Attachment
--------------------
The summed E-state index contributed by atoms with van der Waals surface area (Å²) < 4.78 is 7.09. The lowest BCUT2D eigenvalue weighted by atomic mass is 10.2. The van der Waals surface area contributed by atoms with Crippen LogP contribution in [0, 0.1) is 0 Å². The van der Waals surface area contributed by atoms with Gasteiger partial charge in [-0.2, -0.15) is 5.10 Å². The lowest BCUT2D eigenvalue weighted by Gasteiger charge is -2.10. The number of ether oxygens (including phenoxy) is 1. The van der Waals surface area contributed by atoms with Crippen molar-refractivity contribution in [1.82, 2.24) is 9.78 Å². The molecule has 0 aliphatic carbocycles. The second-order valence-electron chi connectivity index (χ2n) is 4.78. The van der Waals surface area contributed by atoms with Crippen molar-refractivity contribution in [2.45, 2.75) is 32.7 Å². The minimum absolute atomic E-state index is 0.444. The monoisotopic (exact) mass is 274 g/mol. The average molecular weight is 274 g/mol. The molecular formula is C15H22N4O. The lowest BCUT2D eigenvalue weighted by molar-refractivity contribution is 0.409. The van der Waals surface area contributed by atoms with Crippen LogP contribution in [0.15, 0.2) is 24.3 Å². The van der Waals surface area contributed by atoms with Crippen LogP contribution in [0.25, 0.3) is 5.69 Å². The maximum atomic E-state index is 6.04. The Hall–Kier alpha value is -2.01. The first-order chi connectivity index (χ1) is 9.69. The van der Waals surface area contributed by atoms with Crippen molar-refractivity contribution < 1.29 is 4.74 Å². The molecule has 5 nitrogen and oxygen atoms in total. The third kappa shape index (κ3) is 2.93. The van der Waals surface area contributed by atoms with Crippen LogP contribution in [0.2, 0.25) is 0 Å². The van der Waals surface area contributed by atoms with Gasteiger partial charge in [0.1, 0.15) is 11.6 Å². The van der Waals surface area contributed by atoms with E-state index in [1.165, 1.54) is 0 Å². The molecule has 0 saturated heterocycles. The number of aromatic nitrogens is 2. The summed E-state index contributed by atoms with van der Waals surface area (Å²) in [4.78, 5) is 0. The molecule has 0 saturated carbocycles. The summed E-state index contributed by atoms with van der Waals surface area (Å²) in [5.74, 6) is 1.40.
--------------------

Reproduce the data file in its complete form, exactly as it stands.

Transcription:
The summed E-state index contributed by atoms with van der Waals surface area (Å²) < 4.78 is 7.09. The lowest BCUT2D eigenvalue weighted by atomic mass is 10.2. The van der Waals surface area contributed by atoms with Crippen LogP contribution in [0, 0.1) is 0 Å². The van der Waals surface area contributed by atoms with Gasteiger partial charge in [-0.2, -0.15) is 5.10 Å². The lowest BCUT2D eigenvalue weighted by Gasteiger charge is -2.10. The number of ether oxygens (including phenoxy) is 1. The van der Waals surface area contributed by atoms with Crippen molar-refractivity contribution in [1.82, 2.24) is 9.78 Å². The molecule has 0 aliphatic carbocycles. The second-order valence-electron chi connectivity index (χ2n) is 4.78. The van der Waals surface area contributed by atoms with Crippen molar-refractivity contribution in [2.45, 2.75) is 32.7 Å². The minimum absolute atomic E-state index is 0.444. The monoisotopic (exact) mass is 274 g/mol. The average molecular weight is 274 g/mol. The molecular formula is C15H22N4O. The lowest BCUT2D eigenvalue weighted by molar-refractivity contribution is 0.409. The van der Waals surface area contributed by atoms with Crippen LogP contribution in [0.15, 0.2) is 24.3 Å². The van der Waals surface area contributed by atoms with Crippen LogP contribution in [0.25, 0.3) is 5.69 Å². The maximum atomic E-state index is 6.04. The Hall–Kier alpha value is -2.01. The first-order chi connectivity index (χ1) is 9.69. The van der Waals surface area contributed by atoms with Crippen molar-refractivity contribution < 1.29 is 4.74 Å². The molecule has 5 nitrogen and oxygen atoms in total. The third kappa shape index (κ3) is 2.93. The van der Waals surface area contributed by atoms with Crippen LogP contribution in [0.2, 0.25) is 0 Å². The van der Waals surface area contributed by atoms with Gasteiger partial charge in [0.1, 0.15) is 11.6 Å². The van der Waals surface area contributed by atoms with E-state index in [1.165, 1.54) is 0 Å². The molecule has 0 saturated heterocycles. The number of aromatic nitrogens is 2. The summed E-state index contributed by atoms with van der Waals surface area (Å²) in [4.78, 5) is 0. The molecule has 0 saturated carbocycles. The summed E-state index contributed by atoms with van der Waals surface area (Å²) in [5.74, 6) is 1.40.